R51. Because the prognosis of women with well-differentiated thyroid cancer identified but not treated during pregnancy is similar to that of nonpregnant patients, surgery may be generally deferred until postpartum. Level B-USPSTF

R52. The impact of pregnancy on women with medullary carcinoma is unknown. Surgery is recommended during pregnancy in the presence of a large primary tumor or extensive lymph node metastases. Level I-USPSTF

R53. Surgery for thyroid carcinoma during the second trimester of pregnancy has not been demonstrated to be associated with increased maternal or fetal risk. Level B-USPSTF

R54. Pregnant women with thyroid nodules that are read as benign on FNA cytology do not require surgery during pregnancy except in cases of rapid nodule growth and/or if severe compressive symptoms develop. Postpartum, nodules should be managed according to the 2009 ATA guidelines. Level B-USPSTF

R55. When a decision has been made to defer surgery for well-differentiated thyroid carcinoma until after delivery, neck ultrasounds should be performed during each trimester to assess for rapid tumor growth, which may indicate the need for surgery. Level I-USPSTF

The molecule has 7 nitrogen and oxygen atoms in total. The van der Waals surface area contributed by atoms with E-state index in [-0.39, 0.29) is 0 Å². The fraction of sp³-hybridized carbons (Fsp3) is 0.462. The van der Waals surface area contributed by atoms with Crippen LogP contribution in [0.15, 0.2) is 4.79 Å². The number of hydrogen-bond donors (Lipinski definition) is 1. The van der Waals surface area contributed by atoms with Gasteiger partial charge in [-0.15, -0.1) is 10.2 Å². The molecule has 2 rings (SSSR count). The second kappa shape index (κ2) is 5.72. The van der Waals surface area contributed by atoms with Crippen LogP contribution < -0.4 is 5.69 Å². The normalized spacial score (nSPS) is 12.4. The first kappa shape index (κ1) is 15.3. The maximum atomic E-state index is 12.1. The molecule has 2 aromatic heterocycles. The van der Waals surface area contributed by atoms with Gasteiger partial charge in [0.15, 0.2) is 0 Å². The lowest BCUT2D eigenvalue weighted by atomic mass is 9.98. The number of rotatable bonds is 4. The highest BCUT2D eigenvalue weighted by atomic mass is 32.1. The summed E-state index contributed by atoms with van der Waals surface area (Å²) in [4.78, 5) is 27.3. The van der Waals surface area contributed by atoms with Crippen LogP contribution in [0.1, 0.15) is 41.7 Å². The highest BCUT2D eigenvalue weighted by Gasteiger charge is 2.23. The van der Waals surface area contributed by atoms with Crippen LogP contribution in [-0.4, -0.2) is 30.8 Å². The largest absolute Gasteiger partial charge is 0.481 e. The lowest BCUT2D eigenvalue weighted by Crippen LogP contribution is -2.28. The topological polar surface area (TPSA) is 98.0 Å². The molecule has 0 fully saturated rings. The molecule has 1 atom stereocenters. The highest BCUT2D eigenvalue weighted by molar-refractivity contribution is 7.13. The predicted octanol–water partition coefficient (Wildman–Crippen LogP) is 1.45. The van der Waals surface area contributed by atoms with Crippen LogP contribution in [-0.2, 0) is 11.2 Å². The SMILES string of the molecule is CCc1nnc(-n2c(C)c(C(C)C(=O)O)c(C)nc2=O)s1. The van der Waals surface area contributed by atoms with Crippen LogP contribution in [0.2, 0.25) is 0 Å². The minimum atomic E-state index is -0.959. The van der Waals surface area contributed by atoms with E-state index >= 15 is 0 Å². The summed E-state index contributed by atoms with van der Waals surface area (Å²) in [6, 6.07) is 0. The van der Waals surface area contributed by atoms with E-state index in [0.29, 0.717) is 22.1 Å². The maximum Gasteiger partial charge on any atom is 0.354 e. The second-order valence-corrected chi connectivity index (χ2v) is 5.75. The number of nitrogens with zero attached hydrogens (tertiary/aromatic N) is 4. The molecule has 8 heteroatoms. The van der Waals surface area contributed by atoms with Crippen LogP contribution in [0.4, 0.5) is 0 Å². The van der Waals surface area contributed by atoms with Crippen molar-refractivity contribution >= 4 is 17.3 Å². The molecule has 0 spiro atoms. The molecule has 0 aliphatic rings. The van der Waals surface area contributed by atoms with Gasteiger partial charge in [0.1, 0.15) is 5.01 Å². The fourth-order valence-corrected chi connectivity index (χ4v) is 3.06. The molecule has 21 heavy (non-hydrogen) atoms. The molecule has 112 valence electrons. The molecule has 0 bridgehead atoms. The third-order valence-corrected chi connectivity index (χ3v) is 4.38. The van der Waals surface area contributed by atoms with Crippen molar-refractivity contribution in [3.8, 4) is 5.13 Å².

R56. Surgery in women with well-differentiated thyroid carcinoma may be deferred until postpartum without adversely affecting the patient's prognosis. However, if substantial growth of the well-differentiated thyroid carcinoma occurs or the emergence of lymph node metastases prior to midgestation occurs, then surgery is recommended. Level B-USPSTF

R57. Thyroid hormone therapy may be considered in pregnant women who have deferred surgery for well-differentiated thyroid carcinoma until postpartum. The goal of LT4 therapy is a serum TSH level of 0.1–1.5 mIU/L. Level I-USPSTF

R58. Pregnant patients with an FNA sample that is suspicious for thyroid cancer do not require surgery while pregnant except in cases of rapid nodular growth and/or the appearance of lymph node metastases. Thyroid hormone therapy is not recommended. Level I-USPSTF